Bridging the gap between the first millennium and the modern day, the pastorate was still filled with many of the sharpest theological minds of the day. In the early days of the new millennia, Anselm, bishop of Canterbury, stands out as a figure who was rooted in the church while staying true to the call for pastors to be theologians. Anselm was a pastor writing theology from within the context of the local church, and was able to produce works of deep theology, penetrating prayers, and astute apologetics.

     Closer still to our current day, the reformation and post-reformation time period was another marked by closely tied pastor-theologians. Martin Luther and Martin Bucer both stand out during this period as theologians who were not ecclesiastically based, but a majority of those who come to mind during this time period were within the pastorate. John Calvin, a lawyer and second generation reformer, is renowned for his magnum opus, The Institutes of the Christian Religion, which is prefaced with Calvin’s statement that such a writing was intended as an introduction written for the edification of the church. The Puritan, John Owen, the English revivalist, John Wesley, and the American revivalist, Jonathan Edwards, all fall into the canon of theologians rooted in and labouring for the church while producing high quality theological tomes. While some figures in post-reformation history were more likely to have placed a foot in either academic or ecclesial settings, a majority were still pastor-theologians rather than mere pastors or mere theologians.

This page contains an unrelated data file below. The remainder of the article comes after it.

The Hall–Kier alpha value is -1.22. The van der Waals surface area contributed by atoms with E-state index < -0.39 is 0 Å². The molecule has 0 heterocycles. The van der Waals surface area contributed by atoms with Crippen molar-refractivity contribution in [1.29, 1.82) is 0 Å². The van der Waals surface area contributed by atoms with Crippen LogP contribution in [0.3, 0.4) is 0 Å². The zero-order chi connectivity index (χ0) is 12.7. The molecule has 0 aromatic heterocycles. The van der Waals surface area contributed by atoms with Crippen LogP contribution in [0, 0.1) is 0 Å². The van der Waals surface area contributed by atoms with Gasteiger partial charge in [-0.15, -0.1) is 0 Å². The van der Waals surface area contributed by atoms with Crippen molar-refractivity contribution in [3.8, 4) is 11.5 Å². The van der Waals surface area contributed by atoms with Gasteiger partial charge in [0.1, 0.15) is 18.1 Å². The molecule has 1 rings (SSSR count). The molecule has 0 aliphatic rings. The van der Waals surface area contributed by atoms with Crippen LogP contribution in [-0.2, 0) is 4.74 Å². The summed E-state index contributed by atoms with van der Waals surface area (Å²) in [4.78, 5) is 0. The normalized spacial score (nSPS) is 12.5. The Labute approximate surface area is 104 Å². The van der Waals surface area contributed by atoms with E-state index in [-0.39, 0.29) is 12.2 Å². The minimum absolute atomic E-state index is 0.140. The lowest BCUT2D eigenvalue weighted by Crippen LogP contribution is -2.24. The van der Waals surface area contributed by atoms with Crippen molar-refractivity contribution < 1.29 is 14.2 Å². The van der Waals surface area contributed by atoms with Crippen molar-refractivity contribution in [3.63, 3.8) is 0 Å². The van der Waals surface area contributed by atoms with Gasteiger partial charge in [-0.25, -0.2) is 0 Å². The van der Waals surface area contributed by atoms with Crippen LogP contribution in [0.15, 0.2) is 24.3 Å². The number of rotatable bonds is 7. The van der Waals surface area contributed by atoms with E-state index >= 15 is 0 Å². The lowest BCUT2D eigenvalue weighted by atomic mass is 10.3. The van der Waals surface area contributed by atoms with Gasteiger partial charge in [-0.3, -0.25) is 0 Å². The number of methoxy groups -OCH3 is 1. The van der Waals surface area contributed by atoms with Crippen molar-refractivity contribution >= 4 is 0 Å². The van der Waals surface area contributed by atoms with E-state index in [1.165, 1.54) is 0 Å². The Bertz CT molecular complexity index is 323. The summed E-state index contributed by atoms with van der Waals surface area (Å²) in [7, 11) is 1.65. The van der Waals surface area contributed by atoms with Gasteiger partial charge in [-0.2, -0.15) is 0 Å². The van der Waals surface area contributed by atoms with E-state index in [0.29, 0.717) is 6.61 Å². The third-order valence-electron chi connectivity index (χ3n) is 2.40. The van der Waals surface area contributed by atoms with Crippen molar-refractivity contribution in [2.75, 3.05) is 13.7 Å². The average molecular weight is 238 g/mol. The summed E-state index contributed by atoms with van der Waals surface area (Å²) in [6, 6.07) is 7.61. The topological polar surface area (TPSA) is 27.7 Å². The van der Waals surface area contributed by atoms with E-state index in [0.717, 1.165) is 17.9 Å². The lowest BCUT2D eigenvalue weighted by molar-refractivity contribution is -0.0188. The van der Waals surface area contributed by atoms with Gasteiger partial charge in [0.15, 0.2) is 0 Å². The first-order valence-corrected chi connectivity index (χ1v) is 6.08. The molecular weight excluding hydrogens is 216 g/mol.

The Pastor-Theologian in the Modern Church